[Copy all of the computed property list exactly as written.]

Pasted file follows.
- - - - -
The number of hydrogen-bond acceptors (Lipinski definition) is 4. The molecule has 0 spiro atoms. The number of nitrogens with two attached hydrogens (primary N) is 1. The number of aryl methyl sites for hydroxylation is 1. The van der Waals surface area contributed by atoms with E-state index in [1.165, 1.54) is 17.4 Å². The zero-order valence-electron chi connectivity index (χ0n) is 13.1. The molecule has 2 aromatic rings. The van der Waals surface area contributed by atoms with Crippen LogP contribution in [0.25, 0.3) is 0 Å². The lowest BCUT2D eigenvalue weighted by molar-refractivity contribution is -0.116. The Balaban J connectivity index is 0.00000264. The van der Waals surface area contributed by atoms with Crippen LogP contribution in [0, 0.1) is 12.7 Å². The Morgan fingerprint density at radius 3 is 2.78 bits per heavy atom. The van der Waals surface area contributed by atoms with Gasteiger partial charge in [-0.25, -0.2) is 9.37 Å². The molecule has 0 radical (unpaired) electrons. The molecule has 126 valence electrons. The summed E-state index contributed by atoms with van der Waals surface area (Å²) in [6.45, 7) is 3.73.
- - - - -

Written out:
The number of hydrogen-bond acceptors (Lipinski definition) is 4. The molecule has 0 spiro atoms. The number of nitrogens with two attached hydrogens (primary N) is 1. The number of aryl methyl sites for hydroxylation is 1. The van der Waals surface area contributed by atoms with E-state index in [1.165, 1.54) is 17.4 Å². The zero-order valence-electron chi connectivity index (χ0n) is 13.1. The molecule has 2 aromatic rings. The van der Waals surface area contributed by atoms with Crippen LogP contribution in [0.25, 0.3) is 0 Å². The lowest BCUT2D eigenvalue weighted by molar-refractivity contribution is -0.116. The Balaban J connectivity index is 0.00000264. The van der Waals surface area contributed by atoms with Crippen LogP contribution in [0, 0.1) is 12.7 Å². The Morgan fingerprint density at radius 3 is 2.78 bits per heavy atom. The van der Waals surface area contributed by atoms with Gasteiger partial charge in [-0.25, -0.2) is 9.37 Å². The molecule has 0 radical (unpaired) electrons. The molecule has 126 valence electrons. The summed E-state index contributed by atoms with van der Waals surface area (Å²) in [6.45, 7) is 3.73.